This article is more than 1 year old
Japan to send ‘transforming robot’ to the Moon in 2022
It’s a pathfinder for Toyota’s planned self-driving lunar buggy, and tiny compared to Optimus Prime
Japan’s Aerospace Exploration Agency (JAXA) will send a transforming robot to the Moon.
The space agency announced its plans and revealed the design depicted below today. You’re looking at a device JAXA says will be 80mm in diameter, before transformation, and weighs in at 250 grams.
The ‘bot will travel to Luna on a 2022 mission conducted by Japanese space upstart ispace. JAXA suggests the device will be spherical at launch, then “transform into a running form” depicted at right in order to trundle about the surface of the Moon on a mission to ascertain what it will take to build a larger, pressurised, vehicle capable of carrying crew on the moon.
JAXA and Toyota have teamed to make what The Register likes to call the “Space HiAce” a reality, as part of Japan’s contribution to the Artemis project.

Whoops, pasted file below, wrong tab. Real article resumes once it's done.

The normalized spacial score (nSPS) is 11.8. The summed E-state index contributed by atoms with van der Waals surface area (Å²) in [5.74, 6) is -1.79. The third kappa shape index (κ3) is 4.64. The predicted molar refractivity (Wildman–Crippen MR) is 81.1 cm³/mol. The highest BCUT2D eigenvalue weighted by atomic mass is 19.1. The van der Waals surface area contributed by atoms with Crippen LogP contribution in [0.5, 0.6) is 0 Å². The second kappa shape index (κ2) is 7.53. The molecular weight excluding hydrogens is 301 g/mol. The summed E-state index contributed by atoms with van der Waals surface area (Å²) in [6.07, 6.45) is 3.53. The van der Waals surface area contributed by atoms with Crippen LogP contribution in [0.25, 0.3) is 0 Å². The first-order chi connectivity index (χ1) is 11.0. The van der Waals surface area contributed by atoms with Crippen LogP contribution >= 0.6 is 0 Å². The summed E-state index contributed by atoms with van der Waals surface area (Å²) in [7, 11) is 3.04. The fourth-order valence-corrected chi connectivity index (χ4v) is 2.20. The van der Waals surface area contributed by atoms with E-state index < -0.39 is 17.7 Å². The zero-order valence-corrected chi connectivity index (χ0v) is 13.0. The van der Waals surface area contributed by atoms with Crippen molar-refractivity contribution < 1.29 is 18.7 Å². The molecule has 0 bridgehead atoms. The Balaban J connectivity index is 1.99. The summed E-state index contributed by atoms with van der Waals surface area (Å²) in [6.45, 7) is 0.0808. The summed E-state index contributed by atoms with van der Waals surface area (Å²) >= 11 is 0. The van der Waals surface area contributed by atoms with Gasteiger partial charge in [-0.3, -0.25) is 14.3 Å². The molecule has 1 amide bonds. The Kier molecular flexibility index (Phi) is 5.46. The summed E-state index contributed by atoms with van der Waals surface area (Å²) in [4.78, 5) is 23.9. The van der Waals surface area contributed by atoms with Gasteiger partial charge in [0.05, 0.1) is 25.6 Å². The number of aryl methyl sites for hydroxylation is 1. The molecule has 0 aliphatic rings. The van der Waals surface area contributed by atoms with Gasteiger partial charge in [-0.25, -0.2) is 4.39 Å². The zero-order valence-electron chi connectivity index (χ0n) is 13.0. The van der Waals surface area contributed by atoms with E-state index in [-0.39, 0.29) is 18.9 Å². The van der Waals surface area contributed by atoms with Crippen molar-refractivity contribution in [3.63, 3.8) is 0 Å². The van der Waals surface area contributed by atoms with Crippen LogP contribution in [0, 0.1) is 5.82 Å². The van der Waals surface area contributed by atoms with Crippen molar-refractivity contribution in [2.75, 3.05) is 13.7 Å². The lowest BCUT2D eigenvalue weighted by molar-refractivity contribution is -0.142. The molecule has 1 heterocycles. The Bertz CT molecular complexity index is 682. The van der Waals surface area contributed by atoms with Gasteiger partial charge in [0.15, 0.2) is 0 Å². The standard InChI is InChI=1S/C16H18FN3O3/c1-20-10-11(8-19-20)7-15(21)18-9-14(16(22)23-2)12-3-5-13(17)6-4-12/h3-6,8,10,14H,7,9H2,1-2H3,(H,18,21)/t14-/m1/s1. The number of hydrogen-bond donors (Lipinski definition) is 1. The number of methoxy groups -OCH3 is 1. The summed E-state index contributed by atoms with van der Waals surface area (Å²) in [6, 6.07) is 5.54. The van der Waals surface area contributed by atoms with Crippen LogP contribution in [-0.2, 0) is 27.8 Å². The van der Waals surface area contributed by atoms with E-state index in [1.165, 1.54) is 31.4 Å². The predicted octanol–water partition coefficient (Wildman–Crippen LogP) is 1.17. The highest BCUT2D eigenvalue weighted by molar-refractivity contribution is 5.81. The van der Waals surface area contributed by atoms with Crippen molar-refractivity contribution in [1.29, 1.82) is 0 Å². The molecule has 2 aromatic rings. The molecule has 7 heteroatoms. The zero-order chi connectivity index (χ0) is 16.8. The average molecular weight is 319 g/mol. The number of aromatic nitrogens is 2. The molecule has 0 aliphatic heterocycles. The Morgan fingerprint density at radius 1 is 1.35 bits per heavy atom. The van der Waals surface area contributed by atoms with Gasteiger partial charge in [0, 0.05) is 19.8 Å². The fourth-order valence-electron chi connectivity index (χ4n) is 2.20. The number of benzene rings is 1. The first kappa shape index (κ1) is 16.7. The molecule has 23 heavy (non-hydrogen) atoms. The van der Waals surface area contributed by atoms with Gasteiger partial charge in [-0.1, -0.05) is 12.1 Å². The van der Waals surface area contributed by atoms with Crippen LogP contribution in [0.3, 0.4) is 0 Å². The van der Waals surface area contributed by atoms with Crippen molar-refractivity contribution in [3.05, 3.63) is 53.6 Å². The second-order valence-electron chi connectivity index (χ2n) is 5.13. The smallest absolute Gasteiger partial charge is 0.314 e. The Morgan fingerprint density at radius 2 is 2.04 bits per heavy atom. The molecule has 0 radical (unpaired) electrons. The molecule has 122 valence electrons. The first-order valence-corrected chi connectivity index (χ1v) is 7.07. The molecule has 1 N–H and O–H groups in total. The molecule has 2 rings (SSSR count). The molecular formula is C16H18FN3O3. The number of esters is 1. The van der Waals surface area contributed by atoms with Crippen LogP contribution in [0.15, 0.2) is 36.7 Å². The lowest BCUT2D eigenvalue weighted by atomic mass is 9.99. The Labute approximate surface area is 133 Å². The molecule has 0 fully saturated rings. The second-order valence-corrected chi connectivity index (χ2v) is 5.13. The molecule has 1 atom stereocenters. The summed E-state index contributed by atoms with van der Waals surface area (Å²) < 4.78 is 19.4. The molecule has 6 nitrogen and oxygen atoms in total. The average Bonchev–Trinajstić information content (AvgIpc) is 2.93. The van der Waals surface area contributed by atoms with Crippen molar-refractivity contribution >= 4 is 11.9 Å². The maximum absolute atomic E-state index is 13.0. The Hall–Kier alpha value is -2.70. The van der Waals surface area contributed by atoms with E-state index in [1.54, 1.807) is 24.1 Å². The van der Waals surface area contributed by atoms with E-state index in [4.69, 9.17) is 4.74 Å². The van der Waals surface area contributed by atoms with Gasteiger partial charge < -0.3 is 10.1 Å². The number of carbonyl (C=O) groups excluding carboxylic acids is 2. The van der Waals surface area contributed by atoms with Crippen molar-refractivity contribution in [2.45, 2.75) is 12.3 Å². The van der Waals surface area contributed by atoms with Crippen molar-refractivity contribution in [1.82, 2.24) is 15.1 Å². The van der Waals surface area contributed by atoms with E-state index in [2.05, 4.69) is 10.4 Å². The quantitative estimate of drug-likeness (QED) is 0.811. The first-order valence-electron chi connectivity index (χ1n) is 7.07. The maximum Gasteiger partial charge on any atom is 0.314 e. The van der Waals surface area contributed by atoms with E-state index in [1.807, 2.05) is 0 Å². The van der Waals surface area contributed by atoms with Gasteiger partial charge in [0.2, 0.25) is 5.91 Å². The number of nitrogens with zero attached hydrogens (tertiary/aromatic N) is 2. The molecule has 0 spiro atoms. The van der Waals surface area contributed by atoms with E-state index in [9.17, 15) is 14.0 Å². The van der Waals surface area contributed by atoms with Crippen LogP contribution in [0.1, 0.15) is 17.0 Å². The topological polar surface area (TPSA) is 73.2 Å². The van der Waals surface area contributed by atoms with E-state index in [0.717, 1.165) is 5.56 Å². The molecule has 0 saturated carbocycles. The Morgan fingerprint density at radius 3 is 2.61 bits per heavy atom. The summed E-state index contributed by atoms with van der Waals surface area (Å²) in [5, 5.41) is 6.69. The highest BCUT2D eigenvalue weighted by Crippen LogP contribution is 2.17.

- Japan accuses Chinese military of cyber-attacks on its space agency
- We got it! Japanese space agency confirms its probe has Ryugu asteroid samples
- No, it's not the trailer for the new Dune, it's the potential view from the 'Super Hi-Vision Camera' on Japan's 2024 mission to Mars
Buggy-building efforts to date have determined that more data about local driving conditions is needed to design a viable vehicle.
The lunar transformer’s mission is therefore to send home data that can be used “for evaluation of the localization algorithm and the impact of the regolith on driving performance of the crewed pressurized rover.”
The ‘bot incorporates miniaturization tech from TOMY Company and Doshisha University, control tech from Sony and JAXA’s expertise building stuff like probes that land on asteroids and bring bits of them back to Earth. ®